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Film / Miracle in Milan

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Miracle in Milan is a 1951 film from Italy directed by Vittorio De Sica.

An old lady named Lolotta finds an infant in her cabbage patch. She immediately adopts him and names him Toto. Unfortunately, when Toto is a boy of six or so, Lolotta dies. With no one else to look after him, Toto is sent to an orphanage.

The film covers nothing of his time in the orphanage, instead cutting directly to Toto's release as a young man. A cheerful, affable sort, and a natural leader—and possibly with magic powers—Toto makes his way to a homeless camp on the outskirts of Milan. Rather than go into the town and get a job, Toto settles into the homeless camp. With his charm and good nature, he winds up being their de facto leader. He transforms their miserable field of rabbit warrens into something approaching an actual neighborhood, with sheets of tin and stray lumber cobbled into houses. However, the discovery of oil under their little village threatens to disrupt the camp and destroy all of Toto's good work.



  • Age Cut:
    • From Toto as a baby, cut to a boiling pot on the stove, cut to Toto as a child of five or so.
    • Toto enters the orphanage. Cut to Toto leaving the orphanage, at least ten years older.
  • Balloonacy: One of the homeless, who apparently makes a little money selling balloons, is almost carried away by a not-that-large bundle of balloons.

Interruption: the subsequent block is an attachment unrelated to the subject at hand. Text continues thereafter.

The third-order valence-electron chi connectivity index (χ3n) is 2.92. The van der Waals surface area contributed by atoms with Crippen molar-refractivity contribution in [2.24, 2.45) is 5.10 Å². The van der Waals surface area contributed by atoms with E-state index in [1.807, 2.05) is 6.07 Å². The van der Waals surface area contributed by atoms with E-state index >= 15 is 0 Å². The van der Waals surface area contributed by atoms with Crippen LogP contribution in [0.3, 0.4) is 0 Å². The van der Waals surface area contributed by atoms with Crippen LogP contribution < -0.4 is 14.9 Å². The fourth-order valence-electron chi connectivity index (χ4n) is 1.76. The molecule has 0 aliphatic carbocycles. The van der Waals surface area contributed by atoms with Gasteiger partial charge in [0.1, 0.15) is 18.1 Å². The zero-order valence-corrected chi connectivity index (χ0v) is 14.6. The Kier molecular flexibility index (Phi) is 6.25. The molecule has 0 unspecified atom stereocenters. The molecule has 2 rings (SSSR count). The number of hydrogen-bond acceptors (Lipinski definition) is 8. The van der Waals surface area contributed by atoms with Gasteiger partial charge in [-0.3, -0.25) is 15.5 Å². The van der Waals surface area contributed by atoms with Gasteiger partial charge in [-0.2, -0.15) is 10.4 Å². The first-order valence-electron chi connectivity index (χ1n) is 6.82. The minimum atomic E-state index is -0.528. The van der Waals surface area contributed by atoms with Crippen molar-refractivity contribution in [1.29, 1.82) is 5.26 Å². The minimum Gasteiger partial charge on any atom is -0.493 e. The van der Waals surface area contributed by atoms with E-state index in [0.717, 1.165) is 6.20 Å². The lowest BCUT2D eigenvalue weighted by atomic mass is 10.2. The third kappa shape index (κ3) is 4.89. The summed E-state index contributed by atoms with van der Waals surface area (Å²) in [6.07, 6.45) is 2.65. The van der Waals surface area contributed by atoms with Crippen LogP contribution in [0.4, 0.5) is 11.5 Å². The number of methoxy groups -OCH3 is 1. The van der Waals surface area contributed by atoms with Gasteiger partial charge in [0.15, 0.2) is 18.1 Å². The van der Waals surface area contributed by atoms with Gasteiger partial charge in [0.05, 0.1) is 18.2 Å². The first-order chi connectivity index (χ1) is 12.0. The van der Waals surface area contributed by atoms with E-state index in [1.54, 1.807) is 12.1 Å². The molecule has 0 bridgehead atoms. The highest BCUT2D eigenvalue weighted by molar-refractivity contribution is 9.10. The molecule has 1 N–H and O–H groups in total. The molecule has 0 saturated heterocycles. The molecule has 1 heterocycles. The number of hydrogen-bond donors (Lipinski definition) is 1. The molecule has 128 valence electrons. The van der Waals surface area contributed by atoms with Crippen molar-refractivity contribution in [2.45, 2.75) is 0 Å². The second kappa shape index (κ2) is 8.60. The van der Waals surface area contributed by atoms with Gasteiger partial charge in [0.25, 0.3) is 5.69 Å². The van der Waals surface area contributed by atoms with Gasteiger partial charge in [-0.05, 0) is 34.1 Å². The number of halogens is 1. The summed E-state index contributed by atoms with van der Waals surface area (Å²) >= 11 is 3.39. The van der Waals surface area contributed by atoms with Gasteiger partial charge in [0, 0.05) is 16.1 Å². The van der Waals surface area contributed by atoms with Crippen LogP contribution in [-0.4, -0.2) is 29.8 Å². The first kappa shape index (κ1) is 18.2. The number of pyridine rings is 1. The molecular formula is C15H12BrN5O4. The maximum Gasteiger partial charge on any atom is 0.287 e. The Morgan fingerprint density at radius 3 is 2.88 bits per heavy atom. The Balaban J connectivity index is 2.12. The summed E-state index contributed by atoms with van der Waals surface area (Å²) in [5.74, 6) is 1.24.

• Call-Back:
    • A wholly insincere Motti, the rich creep who bought the land, tells the people in the camp that he won't screw them over, that he's a person with a nose and five fingers just like them. Later, when Motti's flunky shows up with orders for the homeless to clear out, Toto pointedly counts the five fingers on his hand before saying he doesn't believe Motti would do that.
    • In one scene a guy from a chocolate company shows up and pays the beggars a little money, in return for them saying "Faro Chocolate is the best, God bless you!". One beggar can't say it as he has a severe stammer, so he gets no money. He later wishes for the magic dove to cure his stammer, which it does, leaving the man to walk away saying "Faro Chocoloate is the best, God bless you" over and over again.
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  • Capitalism Is Bad: The rich industrialists of Milan don't just neglect the homeless; they actually destroy their camp when oil is discovered underneath it.
  • Deus ex Machina: The Urban Fantasy kicks in when the ghost of Toto's grandma descends from heaven and gives him a magic dove that can grant wishes. It gets wackier when we find out that Lolotta stole the dove; two angels follow in her wake, trying to take the dove back.
  • Doorstop Baby: Found in a cabbage patch. It's implied that Toto may be not of this world.
  • Flying Broomstick: Everybody is being hauled off to jail when Lolotta returns the magic dove. Toto uses it to let them all out of the police paddy wagons. They all then grab the brooms that the street sweepers are using in the square, and fly away.
  • Gift of the Magi Plot: There's a black man in the camp (apparently an American soldier who never left), who is sweet on a white lady—but this is 1951 Italy so Maligned Mixed Marriage applies. He asks Toto to use the magic dove to make him white, and he gets his wish. He then goes to meet his girl—and discovers that she has used the magic dove to turn herself black.
  • Greed:
    • There's obviously Motti the businessman, only too willing to drive the homeless people out and destroy their community so he can make money on oil.